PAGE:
- Many are living a hand-to-mouth existence, depending on the kindness of friends (usually other asylum seekers) to let them sleep on their floor or share a hot meal with them
- They have nowhere to go, wandering streets for hours every day, in constant fear of being caught and deported
- They are highly vulnerable to crime and various forms of exploitation
- Many suffer from ill health as a result of having no accommodation, a poor diet and lack of access to healthcare
- Some experience psychological and emotional repercussions of being destitute, when many are already dealing with traumatic pasts
- In desperation, some have to resort to entering into abusive relationships or even taking up sex work to survive.
- Asylum seekers who have been refused to receive cash support until the point of return, so they are not left without support whilst appeals or claims are being processed and can buy what they need to survive, rather than an inflexible payment card.
- Improvement in the quality of initial decisions in the asylum-determination process, so those entitled to protection will get the protection they need.
Asylum policy leads to life of destitution, says Oxfam
A new report, released today (Friday, February 4) by Oxfam and the Centre for Migration Policy Research at Swansea University, paints a depressing picture of daily life for people seeking asylum in the UK.
Those who have been denied asylum, are appealing their cases and unable to return to their country of origin are living in social and legal limbo due to a scheme that has been purposely designed to discourage claimants. The majority of refused asylum seekers do not apply for support because they have little faith in the system. Many have had their cases refused because they have no access to legal advice or don’t speak English. Nearly a third of asylum cases that have been refused are overturned on appeal, highlighting the poor quality of the decision making process itself.
This harsh regime gives them the choice between returning to their own country, where they fear they may be persecuted, or living here in destitution. The report reveals that:
Oxfam’s Director of UK Poverty, Kate Wareing, said: “These are people who have made heartbreaking decisions to leave their families and flee their homes. They end up living as ghosts on the streets of Britain because of government policy and decision making that strips them of their rights and dignity.
“The current system is designed to make people feel as low as possible and sends out a message that those who are refused asylum are not even worthy of our compassion. It goes against any sense of our common decency.”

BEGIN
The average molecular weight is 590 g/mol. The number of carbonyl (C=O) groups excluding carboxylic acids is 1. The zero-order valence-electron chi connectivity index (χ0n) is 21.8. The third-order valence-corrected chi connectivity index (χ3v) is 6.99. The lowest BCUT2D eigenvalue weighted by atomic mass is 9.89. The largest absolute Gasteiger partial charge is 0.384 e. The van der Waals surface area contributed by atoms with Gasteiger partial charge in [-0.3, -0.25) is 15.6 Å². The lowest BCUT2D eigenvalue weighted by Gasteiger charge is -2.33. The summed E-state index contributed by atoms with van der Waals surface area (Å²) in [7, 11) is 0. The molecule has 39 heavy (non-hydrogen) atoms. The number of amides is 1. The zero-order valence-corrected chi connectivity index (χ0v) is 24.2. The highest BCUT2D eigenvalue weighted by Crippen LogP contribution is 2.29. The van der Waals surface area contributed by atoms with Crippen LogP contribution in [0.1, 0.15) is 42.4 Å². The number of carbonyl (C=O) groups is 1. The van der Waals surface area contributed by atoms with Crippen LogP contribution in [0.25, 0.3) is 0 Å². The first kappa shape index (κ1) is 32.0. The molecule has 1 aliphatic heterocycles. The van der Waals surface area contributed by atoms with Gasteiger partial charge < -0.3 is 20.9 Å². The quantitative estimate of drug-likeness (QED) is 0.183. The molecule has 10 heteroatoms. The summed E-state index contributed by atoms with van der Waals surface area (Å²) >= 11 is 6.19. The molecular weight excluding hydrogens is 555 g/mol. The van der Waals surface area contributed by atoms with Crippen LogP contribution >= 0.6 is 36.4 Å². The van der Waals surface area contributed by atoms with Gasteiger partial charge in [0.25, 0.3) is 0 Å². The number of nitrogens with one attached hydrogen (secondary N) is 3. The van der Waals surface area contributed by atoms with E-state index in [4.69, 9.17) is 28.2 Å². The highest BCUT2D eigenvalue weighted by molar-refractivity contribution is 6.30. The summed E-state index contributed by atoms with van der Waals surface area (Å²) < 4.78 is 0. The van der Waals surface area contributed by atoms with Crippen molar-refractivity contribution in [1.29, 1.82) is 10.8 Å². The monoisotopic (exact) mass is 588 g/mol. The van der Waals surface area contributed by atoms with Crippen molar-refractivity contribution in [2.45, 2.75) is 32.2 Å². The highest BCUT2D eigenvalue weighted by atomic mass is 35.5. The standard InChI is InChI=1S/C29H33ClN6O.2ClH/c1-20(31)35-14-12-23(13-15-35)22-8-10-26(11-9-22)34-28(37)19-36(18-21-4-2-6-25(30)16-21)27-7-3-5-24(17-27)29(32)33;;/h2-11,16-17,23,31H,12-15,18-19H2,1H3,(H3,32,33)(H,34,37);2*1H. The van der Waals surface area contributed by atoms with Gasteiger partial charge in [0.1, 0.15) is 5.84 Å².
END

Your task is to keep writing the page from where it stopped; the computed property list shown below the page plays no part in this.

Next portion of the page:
The research was conducted by a group of refugees and asylum seekers, many with personal experiences of destitution*. The researchers spoke to 45 people over several months, all of whom were, or had been, asylum seekers. Many of the interviewees would not have been willing to take part if the research had involved contact with someone they did not know or trust. Those interviewed talked not only about their own experiences, but also those of a wide network of friends and contacts, providing an overall picture of the experience of hundreds of asylum seekers in the UK.
Heaven Crawley, Professor of International Migration at Swansea University and lead author of the report, said: “This research gives us a rare insight into what life is like for refused asylum-seekers in the UK and shows that there is a deep-rooted lack of faith in the current system. Forcing people to live in destitution is not a humane solution, nor does it lead to them returning voluntarily to their country of origin.”
In the UK, asylum seekers normally receive government accommodation and cash support of £35.52 a week. Those who have had a claim refused are moved to Section 4 Support in the form of an Azure payment card, worth £35.39 a week, but this can only be used in a limited number of shops and is conditional on their agreeing to return home as soon as the UK government considers it safe to do so.
Oxfam is calling for:
For more information, to arrange an interview or for a copy of the report, Coping with Destitution, please contact:
This news item has been posted for Oxfam and the Centre for Migration Policy Research at Swansea University by Bethan Evans, Swansea University Public Relations Office, Tel: 01792 295049 or email: firstname.lastname@example.org.